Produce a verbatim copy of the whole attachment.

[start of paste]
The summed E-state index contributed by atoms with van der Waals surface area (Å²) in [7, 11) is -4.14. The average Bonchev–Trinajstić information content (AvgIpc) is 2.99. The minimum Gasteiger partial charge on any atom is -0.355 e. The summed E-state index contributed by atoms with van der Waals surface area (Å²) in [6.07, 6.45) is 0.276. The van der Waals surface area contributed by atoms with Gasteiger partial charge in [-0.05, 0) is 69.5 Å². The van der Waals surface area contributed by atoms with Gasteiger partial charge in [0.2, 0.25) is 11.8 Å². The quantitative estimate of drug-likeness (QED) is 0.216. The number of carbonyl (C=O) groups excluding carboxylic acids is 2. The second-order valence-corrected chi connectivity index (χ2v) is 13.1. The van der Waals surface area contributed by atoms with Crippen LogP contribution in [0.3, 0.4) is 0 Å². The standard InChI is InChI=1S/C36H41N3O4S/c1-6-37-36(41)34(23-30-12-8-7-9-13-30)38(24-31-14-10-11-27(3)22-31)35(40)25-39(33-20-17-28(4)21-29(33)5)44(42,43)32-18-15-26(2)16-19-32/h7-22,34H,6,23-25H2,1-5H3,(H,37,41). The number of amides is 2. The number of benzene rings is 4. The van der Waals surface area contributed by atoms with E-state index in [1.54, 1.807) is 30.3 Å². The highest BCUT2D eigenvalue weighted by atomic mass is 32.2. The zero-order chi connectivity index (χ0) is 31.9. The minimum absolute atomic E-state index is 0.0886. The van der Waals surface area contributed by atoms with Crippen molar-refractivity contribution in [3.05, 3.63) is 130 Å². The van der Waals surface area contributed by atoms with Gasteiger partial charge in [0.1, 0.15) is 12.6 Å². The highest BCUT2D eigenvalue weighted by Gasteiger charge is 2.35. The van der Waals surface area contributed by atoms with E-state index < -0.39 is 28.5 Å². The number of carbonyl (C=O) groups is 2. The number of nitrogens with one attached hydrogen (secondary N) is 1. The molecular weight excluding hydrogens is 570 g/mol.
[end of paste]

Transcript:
The summed E-state index contributed by atoms with van der Waals surface area (Å²) in [7, 11) is -4.14. The average Bonchev–Trinajstić information content (AvgIpc) is 2.99. The minimum Gasteiger partial charge on any atom is -0.355 e. The summed E-state index contributed by atoms with van der Waals surface area (Å²) in [6.07, 6.45) is 0.276. The van der Waals surface area contributed by atoms with Gasteiger partial charge in [-0.05, 0) is 69.5 Å². The van der Waals surface area contributed by atoms with Gasteiger partial charge in [0.2, 0.25) is 11.8 Å². The quantitative estimate of drug-likeness (QED) is 0.216. The number of carbonyl (C=O) groups excluding carboxylic acids is 2. The second-order valence-corrected chi connectivity index (χ2v) is 13.1. The van der Waals surface area contributed by atoms with Crippen LogP contribution in [0.3, 0.4) is 0 Å². The standard InChI is InChI=1S/C36H41N3O4S/c1-6-37-36(41)34(23-30-12-8-7-9-13-30)38(24-31-14-10-11-27(3)22-31)35(40)25-39(33-20-17-28(4)21-29(33)5)44(42,43)32-18-15-26(2)16-19-32/h7-22,34H,6,23-25H2,1-5H3,(H,37,41). The number of amides is 2. The number of benzene rings is 4. The van der Waals surface area contributed by atoms with E-state index in [1.54, 1.807) is 30.3 Å². The highest BCUT2D eigenvalue weighted by atomic mass is 32.2. The zero-order chi connectivity index (χ0) is 31.9. The minimum absolute atomic E-state index is 0.0886. The van der Waals surface area contributed by atoms with Crippen molar-refractivity contribution in [3.05, 3.63) is 130 Å². The van der Waals surface area contributed by atoms with Gasteiger partial charge in [0.1, 0.15) is 12.6 Å². The highest BCUT2D eigenvalue weighted by Gasteiger charge is 2.35. The van der Waals surface area contributed by atoms with E-state index < -0.39 is 28.5 Å². The number of carbonyl (C=O) groups is 2. The number of nitrogens with one attached hydrogen (secondary N) is 1. The molecular weight excluding hydrogens is 570 g/mol.